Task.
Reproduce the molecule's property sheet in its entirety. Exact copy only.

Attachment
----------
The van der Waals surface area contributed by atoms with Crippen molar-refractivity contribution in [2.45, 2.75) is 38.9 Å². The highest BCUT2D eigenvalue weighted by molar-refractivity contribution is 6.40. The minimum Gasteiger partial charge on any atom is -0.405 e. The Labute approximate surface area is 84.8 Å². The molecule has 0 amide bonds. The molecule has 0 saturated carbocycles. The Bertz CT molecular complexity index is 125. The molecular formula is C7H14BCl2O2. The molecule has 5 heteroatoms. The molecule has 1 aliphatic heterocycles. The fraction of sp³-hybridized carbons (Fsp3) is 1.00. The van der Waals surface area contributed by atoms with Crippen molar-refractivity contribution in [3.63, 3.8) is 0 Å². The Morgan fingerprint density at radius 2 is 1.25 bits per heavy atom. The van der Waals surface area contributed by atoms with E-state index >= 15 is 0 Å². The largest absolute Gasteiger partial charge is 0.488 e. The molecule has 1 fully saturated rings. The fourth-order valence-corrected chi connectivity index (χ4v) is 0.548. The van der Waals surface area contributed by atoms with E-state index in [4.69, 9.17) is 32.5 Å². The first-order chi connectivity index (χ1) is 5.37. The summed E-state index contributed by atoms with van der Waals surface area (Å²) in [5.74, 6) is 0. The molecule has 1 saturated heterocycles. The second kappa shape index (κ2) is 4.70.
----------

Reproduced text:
The van der Waals surface area contributed by atoms with Crippen molar-refractivity contribution in [2.45, 2.75) is 38.9 Å². The highest BCUT2D eigenvalue weighted by molar-refractivity contribution is 6.40. The minimum Gasteiger partial charge on any atom is -0.405 e. The Labute approximate surface area is 84.8 Å². The molecule has 0 amide bonds. The molecule has 0 saturated carbocycles. The Bertz CT molecular complexity index is 125. The molecular formula is C7H14BCl2O2. The molecule has 5 heteroatoms. The molecule has 1 aliphatic heterocycles. The fraction of sp³-hybridized carbons (Fsp3) is 1.00. The van der Waals surface area contributed by atoms with Crippen molar-refractivity contribution in [3.63, 3.8) is 0 Å². The Morgan fingerprint density at radius 2 is 1.25 bits per heavy atom. The van der Waals surface area contributed by atoms with E-state index >= 15 is 0 Å². The largest absolute Gasteiger partial charge is 0.488 e. The molecule has 1 fully saturated rings. The fourth-order valence-corrected chi connectivity index (χ4v) is 0.548. The van der Waals surface area contributed by atoms with E-state index in [4.69, 9.17) is 32.5 Å². The first-order chi connectivity index (χ1) is 5.37. The summed E-state index contributed by atoms with van der Waals surface area (Å²) in [5.74, 6) is 0. The molecule has 1 saturated heterocycles. The second kappa shape index (κ2) is 4.70.